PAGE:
Celebrating the Holidays in Assisted Living

Celebrating the Holidays in Assisted Living

Celebrating the Holidays with Seniors Residing in Assisted Living or Memory Care

Holidays in assisted living & memory care communities can still be fun, festive, and meaningful even if it means embracing new traditions. The holidays are about spending quality time with people you care about. Older adults in assisted living will feel loved and included when you find ways to bring the holiday spirit to them. Remind yourself that what’s most important is celebrating together in a way that works for the current situation.

To help you find ways to celebrate, we’ve outlined answers to three typical questions that can arise.

  • Should I bring mom home to celebrate with the rest of the family?

If mom doesn’t have dementia and you can handle her physical needs and transportation, going to the family home would be a great way to celebrate the holidays. Before deciding, talk with her to see how she feels about it. She may be concerned about getting too tired or needing help with personal care. Reassure her by explaining how her needs can be met. If she’s feeling shy or afraid that she’ll be a burden during a fun time, remind her of how much the family is looking forward to seeing her.

If your mom does have Alzheimer’s, dementia, or other cognitive impairments, it may be disorienting to take her out of a familiar environment. Staff members who know her well may help you decide what would work best. Some people with dementia enjoy festive events, but others are easily rattled by changes in routine, loud noises, or crowds. If your mom is likely to get agitated, it might be better to have a quiet mini-celebration in her room or just have a regular visit.

  • My dad has dementia. This year, he doesn’t even seem to know that it’s the holidays. Will he even know or care if we celebrate with him?

Even if your dad doesn’t seem engaged with the world, he’ll still enjoy spending time with you and family. You may or may not want to take him out of assisted living, depending on how well he usually does with outings. If he typically enjoys going out, then it may be a good idea. If not, turn the visit into a festive occasion if that’s likely to bring him joy.

It’s a perfect time to reminisce over old photos, sing along or listen to holiday music, or admire cheerful decorations. Unless he becomes agitated or upset by activities or change in routine, seeing you in the holiday spirit will likely brighten his day.

  • What activities can I do to celebrate the holidays with someone in memory care?

If your loved one has dementia, a low-key approach to the holidays may work better. Overstimulating holiday activities or busy decorations could be confusing or cause agitation. Start with a few simple decorations and smaller groups of visitors and see how things go. You can always add more or take some away, depending on the reaction.

For seniors with cognitive impairment, find creative ways to help them take part in family celebrations. Reassure your older adult that they won’t be forgotten or abandoned by telling them when you’ll celebrate with them.

Try these festive activity suggestions:

  • Decorate their apartment/room together. Get a mini tree, use garland to make a tree-shaped outline on the wall and tape ornaments onto it. Put a few decorative items around the room, or hang a wreath on the door
  • Help them think of and purchase gifts for kids and grandkids and wrap them together.
  • Arrange a family visit and open presents together it’s more fun when the whole group has presents to open
  • For family members living far away, arrange video chats so they can virtual visitors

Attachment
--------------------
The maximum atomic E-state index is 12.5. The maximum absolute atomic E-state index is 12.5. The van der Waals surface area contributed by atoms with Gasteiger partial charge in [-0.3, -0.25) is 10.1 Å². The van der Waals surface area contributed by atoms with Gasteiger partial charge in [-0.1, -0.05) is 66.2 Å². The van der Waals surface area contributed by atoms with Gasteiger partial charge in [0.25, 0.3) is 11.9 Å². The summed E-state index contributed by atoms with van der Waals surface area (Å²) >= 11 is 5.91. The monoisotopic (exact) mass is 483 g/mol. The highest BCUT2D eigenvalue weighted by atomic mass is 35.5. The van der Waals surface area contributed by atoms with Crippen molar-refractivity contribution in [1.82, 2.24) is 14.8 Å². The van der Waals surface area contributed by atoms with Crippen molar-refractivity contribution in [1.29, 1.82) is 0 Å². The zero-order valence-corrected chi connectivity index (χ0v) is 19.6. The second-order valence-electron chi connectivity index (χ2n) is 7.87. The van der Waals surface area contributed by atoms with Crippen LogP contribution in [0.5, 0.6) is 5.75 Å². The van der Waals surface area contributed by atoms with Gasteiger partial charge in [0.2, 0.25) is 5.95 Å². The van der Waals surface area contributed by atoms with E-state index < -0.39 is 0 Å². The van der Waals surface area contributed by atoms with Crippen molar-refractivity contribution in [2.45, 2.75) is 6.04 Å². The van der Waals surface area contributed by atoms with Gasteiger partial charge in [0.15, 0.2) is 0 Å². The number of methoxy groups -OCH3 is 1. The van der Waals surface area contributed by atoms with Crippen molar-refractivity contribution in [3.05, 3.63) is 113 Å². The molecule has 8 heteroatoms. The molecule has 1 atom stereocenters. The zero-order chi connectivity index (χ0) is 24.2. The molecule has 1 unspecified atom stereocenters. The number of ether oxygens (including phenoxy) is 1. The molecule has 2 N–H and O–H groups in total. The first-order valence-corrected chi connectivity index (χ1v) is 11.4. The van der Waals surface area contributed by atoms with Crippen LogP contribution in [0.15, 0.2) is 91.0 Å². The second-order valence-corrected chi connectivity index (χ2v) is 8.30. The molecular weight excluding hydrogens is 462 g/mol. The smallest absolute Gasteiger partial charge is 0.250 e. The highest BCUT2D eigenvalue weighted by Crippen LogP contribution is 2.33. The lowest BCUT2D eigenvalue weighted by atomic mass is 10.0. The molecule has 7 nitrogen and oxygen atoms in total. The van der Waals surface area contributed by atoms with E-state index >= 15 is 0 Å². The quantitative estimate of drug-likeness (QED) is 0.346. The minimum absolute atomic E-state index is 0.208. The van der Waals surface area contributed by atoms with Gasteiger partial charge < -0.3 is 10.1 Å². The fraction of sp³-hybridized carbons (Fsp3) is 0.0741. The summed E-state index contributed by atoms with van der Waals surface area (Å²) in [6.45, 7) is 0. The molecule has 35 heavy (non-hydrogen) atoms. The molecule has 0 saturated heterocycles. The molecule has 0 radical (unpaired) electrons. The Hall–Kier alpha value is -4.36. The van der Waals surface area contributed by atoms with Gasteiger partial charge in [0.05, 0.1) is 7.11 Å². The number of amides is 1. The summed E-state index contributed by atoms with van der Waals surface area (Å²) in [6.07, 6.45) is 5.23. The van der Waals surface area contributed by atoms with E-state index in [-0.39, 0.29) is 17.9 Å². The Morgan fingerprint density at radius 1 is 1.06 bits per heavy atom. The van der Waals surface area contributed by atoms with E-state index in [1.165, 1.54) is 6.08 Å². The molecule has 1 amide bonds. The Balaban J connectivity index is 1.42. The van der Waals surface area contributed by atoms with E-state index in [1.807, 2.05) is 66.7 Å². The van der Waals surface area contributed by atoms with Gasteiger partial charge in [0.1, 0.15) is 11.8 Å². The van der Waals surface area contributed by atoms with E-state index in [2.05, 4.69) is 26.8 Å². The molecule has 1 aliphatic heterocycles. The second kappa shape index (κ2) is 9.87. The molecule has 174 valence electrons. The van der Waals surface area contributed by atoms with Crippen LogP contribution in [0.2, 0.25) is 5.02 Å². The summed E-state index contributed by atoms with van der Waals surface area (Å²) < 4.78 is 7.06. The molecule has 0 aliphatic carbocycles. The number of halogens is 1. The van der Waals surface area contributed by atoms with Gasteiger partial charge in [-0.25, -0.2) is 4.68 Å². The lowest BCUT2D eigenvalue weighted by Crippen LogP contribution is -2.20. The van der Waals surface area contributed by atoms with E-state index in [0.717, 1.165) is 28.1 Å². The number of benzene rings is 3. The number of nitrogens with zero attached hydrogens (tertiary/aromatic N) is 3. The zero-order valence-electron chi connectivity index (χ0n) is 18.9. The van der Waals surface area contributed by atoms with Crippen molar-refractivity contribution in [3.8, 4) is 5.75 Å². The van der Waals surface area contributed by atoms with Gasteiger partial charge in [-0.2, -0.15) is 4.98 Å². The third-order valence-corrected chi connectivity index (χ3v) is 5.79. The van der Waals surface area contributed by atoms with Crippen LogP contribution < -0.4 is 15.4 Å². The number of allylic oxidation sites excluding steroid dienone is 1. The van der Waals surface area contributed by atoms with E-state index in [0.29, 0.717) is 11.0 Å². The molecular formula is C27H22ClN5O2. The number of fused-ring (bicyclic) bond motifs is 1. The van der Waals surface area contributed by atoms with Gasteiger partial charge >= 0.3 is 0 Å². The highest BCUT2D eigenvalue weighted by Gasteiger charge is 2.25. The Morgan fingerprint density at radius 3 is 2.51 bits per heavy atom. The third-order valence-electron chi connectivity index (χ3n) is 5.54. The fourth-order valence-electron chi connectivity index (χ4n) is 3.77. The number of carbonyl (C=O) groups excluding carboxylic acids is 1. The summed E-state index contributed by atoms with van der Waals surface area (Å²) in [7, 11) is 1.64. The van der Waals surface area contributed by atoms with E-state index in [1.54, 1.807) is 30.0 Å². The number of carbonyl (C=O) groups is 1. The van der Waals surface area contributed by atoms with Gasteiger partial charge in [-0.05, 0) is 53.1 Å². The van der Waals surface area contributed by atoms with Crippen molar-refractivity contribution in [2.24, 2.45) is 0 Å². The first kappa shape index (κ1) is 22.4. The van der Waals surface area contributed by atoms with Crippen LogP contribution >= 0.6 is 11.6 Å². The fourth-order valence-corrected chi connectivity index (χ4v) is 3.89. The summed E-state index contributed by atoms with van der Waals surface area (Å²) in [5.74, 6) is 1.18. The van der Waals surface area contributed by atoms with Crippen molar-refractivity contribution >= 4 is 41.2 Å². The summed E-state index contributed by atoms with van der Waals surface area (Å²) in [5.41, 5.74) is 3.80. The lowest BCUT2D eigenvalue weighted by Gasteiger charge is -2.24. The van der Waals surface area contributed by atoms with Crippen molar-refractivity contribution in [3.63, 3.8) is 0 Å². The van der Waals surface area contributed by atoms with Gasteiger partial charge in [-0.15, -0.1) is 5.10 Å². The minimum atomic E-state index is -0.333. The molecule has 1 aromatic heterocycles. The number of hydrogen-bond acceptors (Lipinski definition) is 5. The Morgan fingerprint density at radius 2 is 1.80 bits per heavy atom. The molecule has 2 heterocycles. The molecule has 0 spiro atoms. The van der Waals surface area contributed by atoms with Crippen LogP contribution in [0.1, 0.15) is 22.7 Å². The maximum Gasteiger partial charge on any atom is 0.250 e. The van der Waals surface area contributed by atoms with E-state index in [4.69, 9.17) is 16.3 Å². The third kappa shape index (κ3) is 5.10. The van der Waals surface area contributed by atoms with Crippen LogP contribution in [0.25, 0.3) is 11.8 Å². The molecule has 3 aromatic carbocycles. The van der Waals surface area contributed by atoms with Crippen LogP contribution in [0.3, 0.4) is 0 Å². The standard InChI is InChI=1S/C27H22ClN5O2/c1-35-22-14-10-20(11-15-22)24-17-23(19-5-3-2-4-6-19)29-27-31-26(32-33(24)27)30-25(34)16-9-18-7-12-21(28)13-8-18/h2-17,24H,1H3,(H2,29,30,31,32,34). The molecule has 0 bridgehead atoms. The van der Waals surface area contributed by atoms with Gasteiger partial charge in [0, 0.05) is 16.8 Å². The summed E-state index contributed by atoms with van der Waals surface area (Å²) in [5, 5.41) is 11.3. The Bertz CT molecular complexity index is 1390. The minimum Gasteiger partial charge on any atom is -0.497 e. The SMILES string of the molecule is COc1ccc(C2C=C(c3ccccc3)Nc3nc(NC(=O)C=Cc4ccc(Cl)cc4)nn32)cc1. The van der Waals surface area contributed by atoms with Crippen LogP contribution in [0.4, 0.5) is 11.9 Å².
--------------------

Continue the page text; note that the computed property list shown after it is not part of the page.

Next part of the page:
• Accompany them to a holiday event or meal hosted by the community at which they reside
  • Sing along with or listen to holiday songs together
  • Watch a holiday-themed movie
  • Work on a holiday-themed puzzle or a fun coloring page

Holiday Visits with Seniors – Things to Look For

Holiday Visits with Seniors – Things to Look For

Long-Distance Caregivers: Things to Look for During Holiday Visits with Seniors

In a recent study conducted by the National Alliance of Caregiving in collaboration with AARP, 15 percent of the estimated 34 million Americans who provide care to older family members live an hour or more away from their care recipient. This means that a significant number of caregivers rely on regular telephone conversations and check-ins by other closer-living relatives to gauge an aging loved one’s well-being.

Unfortunately, age-related decline can happen quickly, and in many cases, seniors are skilled at concealing new and worsening problems. For many of these families, holiday visits are the only opportunity for them to observe their loved one in person, so it’s important to pay close attention to their physical and mental health and their living situation.

During this year’s holiday gatherings, be sure to look for the following warning signs that a loved one may need some extra help.

Weight Loss
One of the most obvious signs of ill health, either physical or mental, is weight loss. Possible causes could be cancer, dementia, or depression. Seniors may also experience reduced energy, which can make it challenging to shop for and prepare a nutritious meal as well as clean up afterwards. Furthermore, all this effort can seem especially unnecessary if they live and eat alone. Certain medications and aging in general can also change the way food tastes. If weight loss is evident, talk to your loved one about your concerns and schedule a doctor’s visit to address the issue.

Changes in Balance & Mobility
Pay close attention to the way your loved one moves and how they walk. A reluctance to walk, changes in gait or obvious pain during movement can be a sign of joint, muscle, or neurological problems. If your loved one is unsteady on their feet, they may be at risk of falling, which can cause severe injury or worse. If you notice changes in their mobility and coordination, make an appointment with their doctor to discuss options to keep them safe and mobile, such as pain management, physical therapy, and mobility aids.